Gov. John Kasich insists that he's not anti-union as he defends a bill moving through the General Assembly that would restrict public employees' collective bargaining rights.
On Friday, he said the measure's goal is to give state and local governments the power to take back control of their own budgets, and he held up Toledo's current contract fight with trash and sewer workers as Exhibit A.
"Today, in The Toledo Blade you have the union telling the city we really don't care what your finances are, just give us the money," he said. "The mayor up there is in a dither. He's trying to figure out, 'Wait a minute. How am I supposed to manage my costs?'"
Days before he is scheduled to deliver his first State of the State address and less than two weeks before he'll present his first budget proposal, the GOP governor addressed the issue that has brought tens of thousands of protesters into the Statehouse.
"This is all designed to, No. 1, give local officials the tools they need; secondly, to strengthen the pension systems that we currently have, and allow us to save money," he said. "Mansfield is on the edge of bankruptcy. There's a report now that Mansfield may not make it through the year because they couldn't control their costs."
Senate Bill 5 passed the Senate on Wednesday by a 17-16 vote. Six Republicans joined all 10 of the chamber's Democrats in opposition. Hearings begin next week in the GOP-controlled House, where it is expected to pass.
The bill retains collective bargaining for state employees but limits what issues can be negotiated, takes issues such as health care and pension pick-ups off the table, revokes the rights of all public employees to strike, and establishes a new mediation, fact-finding, and government agency vote to bring final resolution to contract disputes.
"I grew up in a union household," Mr. Kasich said. "I understand human nature 'cause I'm a human too, and when somebody decides they want to change something on me, I don't like it. That's OK."
John Roca is the lawyer for Teamsters Local 20, which represents the trash and sewer workers involved in the contract dispute with the city of Toledo that was heard Thursday by a State Employment Relations Board administrative law judge.
The city presented its financial situation as the reason for its rejection of a fact-finder's report and subsequent implementation of its own less generous offer.
Mr. Roca had argued that the city's finances were irrelevant to the legal issue of whether the city was guilty of unfair labor practices.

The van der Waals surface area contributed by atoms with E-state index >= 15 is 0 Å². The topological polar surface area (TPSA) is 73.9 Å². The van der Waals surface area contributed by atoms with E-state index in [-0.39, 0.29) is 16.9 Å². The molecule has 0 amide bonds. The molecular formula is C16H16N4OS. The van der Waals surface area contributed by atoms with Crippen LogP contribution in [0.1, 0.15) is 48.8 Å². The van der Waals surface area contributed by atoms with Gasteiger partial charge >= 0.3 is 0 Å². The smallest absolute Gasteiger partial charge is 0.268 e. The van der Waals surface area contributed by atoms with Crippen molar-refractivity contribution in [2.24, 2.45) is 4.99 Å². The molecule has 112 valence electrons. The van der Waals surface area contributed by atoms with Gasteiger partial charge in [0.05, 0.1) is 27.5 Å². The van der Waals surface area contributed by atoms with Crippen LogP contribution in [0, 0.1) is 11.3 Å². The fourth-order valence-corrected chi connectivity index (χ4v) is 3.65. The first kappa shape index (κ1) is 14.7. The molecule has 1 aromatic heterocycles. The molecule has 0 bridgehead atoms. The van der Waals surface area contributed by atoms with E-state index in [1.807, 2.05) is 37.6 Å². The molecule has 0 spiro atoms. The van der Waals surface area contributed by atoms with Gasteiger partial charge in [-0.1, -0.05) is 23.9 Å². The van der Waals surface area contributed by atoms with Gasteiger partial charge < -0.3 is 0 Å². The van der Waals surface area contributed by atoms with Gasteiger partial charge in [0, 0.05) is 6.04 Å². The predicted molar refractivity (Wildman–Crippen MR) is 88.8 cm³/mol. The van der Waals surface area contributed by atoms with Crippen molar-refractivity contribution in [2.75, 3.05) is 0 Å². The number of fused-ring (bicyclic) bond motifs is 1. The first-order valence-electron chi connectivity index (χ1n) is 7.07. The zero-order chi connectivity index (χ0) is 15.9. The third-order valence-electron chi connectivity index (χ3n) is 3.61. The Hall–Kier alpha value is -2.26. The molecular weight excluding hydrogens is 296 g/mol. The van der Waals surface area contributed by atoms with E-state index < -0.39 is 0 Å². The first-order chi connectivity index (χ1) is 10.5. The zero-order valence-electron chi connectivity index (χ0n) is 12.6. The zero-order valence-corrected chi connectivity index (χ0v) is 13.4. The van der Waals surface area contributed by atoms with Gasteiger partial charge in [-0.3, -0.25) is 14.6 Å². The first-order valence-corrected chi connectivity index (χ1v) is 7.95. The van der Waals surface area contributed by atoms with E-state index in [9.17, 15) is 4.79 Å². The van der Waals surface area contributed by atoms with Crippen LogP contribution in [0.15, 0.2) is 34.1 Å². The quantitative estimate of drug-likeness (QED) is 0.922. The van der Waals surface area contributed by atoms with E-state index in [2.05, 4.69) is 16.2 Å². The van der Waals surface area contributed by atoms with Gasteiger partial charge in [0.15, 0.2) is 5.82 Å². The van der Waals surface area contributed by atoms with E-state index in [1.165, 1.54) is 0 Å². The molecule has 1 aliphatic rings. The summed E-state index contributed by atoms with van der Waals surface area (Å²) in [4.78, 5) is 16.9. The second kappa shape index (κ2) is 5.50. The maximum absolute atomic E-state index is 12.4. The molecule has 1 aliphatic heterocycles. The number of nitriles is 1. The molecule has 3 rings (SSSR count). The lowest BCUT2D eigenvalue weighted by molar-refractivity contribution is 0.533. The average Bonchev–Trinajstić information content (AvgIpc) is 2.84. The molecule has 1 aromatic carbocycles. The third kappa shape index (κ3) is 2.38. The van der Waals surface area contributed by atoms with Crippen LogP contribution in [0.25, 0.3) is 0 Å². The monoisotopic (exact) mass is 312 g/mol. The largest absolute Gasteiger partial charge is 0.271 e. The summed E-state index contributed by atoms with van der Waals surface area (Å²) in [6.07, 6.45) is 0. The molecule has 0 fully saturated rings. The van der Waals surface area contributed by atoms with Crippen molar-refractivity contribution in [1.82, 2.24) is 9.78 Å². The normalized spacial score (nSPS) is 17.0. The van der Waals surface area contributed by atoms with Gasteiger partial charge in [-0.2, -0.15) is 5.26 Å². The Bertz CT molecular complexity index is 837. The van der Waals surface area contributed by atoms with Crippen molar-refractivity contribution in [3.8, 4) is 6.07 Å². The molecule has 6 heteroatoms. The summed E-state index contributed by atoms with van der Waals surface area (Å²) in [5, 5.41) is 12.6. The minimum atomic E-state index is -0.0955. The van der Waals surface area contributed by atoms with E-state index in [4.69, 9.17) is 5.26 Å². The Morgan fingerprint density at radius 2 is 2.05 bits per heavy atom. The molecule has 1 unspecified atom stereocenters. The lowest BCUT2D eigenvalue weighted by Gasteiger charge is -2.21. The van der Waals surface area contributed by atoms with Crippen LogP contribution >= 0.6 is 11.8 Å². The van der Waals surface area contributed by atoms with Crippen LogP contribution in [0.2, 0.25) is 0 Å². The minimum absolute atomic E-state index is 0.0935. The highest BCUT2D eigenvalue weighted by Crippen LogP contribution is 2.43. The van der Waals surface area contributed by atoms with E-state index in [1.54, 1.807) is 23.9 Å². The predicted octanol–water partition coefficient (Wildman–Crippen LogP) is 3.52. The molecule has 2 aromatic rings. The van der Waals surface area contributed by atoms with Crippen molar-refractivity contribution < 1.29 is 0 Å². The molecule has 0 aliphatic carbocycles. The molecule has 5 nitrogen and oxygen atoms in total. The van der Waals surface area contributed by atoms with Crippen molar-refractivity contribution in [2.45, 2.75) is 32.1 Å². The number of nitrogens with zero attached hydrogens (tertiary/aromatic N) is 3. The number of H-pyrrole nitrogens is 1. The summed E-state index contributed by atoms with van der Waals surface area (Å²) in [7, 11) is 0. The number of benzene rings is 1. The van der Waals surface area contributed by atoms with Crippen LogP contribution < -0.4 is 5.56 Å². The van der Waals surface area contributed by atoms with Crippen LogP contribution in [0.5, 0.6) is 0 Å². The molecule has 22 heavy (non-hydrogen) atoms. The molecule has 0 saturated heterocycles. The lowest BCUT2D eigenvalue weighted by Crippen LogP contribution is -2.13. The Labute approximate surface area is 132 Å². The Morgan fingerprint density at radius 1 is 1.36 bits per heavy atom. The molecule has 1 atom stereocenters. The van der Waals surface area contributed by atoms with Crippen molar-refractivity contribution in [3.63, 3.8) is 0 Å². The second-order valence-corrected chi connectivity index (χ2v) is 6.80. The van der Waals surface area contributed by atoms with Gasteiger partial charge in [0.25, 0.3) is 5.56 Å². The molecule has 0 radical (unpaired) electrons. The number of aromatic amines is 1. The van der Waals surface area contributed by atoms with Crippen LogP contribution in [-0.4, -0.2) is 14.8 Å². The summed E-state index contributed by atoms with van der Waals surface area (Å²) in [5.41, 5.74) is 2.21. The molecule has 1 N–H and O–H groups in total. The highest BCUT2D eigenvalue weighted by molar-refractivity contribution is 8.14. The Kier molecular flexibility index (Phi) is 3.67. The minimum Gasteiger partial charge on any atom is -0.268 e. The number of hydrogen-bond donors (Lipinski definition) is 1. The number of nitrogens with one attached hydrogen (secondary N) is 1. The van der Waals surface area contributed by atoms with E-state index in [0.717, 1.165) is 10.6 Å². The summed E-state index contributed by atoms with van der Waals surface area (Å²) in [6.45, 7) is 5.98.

"Even if the amended version [of Senate Bill 5] that has been presented is passed, it still would be problematic for unions and working people to buy into," Mr. Roca said Friday. "Taken as a whole, what it does is tilt the table in favor of management in a way that bargaining will bear little semblance to real bargaining."
The controversy is expected to draw protesters to Tuesday's State of the State address. Members of the Tea Party and others are also expected at the Statehouse to demonstrate support for Mr. Kasich and his policies.
Friday, Mr. Kasich signed a law that starts Ohio's process of rewriting its rules and regulations to make them more business and consumer-friendly. The effort will be headed by Lt. Gov. Mary Taylor.
Afterward, he appeared to downplay the importance of Tuesday's address, which he said he was still writing. Governors typically use the speech before a joint session of the General Assembly to outline new proposals and, every two years, to preview the proposed budget that will be sent to lawmakers.
"I consider the inaugural [speech] really to be the most important talk that I've delivered," he said. "This is important, but they're all important."
His speech after his public inaugural ceremony on Jan. 10 pointed to tough decisions ahead and called for bipartisan cooperation in addressing them.
But it lacked specific proposals that went beyond what he'd already talked about on the campaign trail.
"The state of the state is in our hands," he said Friday. "I'm going to lay out the challenges that we face, and the difficulties that we're in, what I think it's going to take to get out of them, and the fact that we have a lot of things going for us in Ohio. If we hang together, we'll be OK."
Mr. Kasich plans to present his budget proposal on March 15.
"We have designed a document to get us through 2012 and into 2013, preserving tax cuts," he said. "I've said all along that this budget is very reform and restructure-oriented. But you can't get all the way there with reform and restructuring. There will be some direct cuts, but that's why we give people tools. That's what Senate Bill 5 is. It's an effort to give people tools to manage their costs."
The budget is expected to contain direct funding cuts to local governments, schools, public universities and colleges, and human services. The state faces an estimated $8 billion revenue shortfall over the next two years, largely because of the current budget's heavy reliance on federal stimulus dollars and other one-time funds.
By Jim Provance - The Blade, Toledo (MCT)
Copyright (c) 2011, The Blade, Toledo, Ohio
Distributed by McClatchy-Tribune Information Services.
To see more of The Blade, or to subscribe to the newspaper, go to http://www.toledoblade.com.